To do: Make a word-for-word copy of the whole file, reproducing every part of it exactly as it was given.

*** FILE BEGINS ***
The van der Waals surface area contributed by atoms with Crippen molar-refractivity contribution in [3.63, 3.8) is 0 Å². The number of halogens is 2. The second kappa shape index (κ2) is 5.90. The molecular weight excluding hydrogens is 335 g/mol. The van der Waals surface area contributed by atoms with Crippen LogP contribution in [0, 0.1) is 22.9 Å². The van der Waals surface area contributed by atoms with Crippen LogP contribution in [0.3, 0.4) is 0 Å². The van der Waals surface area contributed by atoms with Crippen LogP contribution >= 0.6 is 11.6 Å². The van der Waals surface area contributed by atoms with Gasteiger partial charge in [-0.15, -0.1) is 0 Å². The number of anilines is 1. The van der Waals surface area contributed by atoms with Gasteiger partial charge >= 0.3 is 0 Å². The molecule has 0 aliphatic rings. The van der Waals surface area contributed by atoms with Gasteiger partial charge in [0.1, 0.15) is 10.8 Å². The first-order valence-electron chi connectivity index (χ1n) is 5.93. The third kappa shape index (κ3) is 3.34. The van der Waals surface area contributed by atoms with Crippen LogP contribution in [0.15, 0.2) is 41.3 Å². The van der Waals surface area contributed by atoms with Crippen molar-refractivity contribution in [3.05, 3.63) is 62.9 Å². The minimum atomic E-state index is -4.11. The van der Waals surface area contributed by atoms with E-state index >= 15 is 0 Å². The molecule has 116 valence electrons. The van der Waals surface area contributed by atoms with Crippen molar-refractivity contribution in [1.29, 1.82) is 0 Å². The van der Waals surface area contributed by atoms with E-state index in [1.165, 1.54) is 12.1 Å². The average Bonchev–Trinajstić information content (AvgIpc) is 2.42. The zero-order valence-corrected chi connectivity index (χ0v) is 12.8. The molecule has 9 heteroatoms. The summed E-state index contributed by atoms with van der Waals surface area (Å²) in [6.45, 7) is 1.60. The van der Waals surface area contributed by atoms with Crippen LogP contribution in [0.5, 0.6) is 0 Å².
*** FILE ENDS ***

The van der Waals surface area contributed by atoms with Crippen molar-refractivity contribution in [3.63, 3.8) is 0 Å². The number of halogens is 2. The second kappa shape index (κ2) is 5.90. The molecular weight excluding hydrogens is 335 g/mol. The van der Waals surface area contributed by atoms with Crippen LogP contribution in [0, 0.1) is 22.9 Å². The van der Waals surface area contributed by atoms with Crippen LogP contribution in [0.3, 0.4) is 0 Å². The van der Waals surface area contributed by atoms with Crippen LogP contribution >= 0.6 is 11.6 Å². The van der Waals surface area contributed by atoms with Gasteiger partial charge in [-0.15, -0.1) is 0 Å². The number of anilines is 1. The van der Waals surface area contributed by atoms with Gasteiger partial charge >= 0.3 is 0 Å². The molecule has 0 aliphatic rings. The van der Waals surface area contributed by atoms with Gasteiger partial charge in [0.1, 0.15) is 10.8 Å². The first-order valence-electron chi connectivity index (χ1n) is 5.93. The third kappa shape index (κ3) is 3.34. The van der Waals surface area contributed by atoms with Crippen LogP contribution in [0.15, 0.2) is 41.3 Å². The van der Waals surface area contributed by atoms with Crippen molar-refractivity contribution in [3.05, 3.63) is 62.9 Å². The minimum atomic E-state index is -4.11. The van der Waals surface area contributed by atoms with E-state index >= 15 is 0 Å². The molecule has 116 valence electrons. The van der Waals surface area contributed by atoms with Crippen molar-refractivity contribution in [1.29, 1.82) is 0 Å². The van der Waals surface area contributed by atoms with E-state index in [1.165, 1.54) is 12.1 Å². The average Bonchev–Trinajstić information content (AvgIpc) is 2.42. The zero-order valence-corrected chi connectivity index (χ0v) is 12.8. The molecule has 9 heteroatoms. The summed E-state index contributed by atoms with van der Waals surface area (Å²) in [6.45, 7) is 1.60. The van der Waals surface area contributed by atoms with Crippen LogP contribution in [0.5, 0.6) is 0 Å².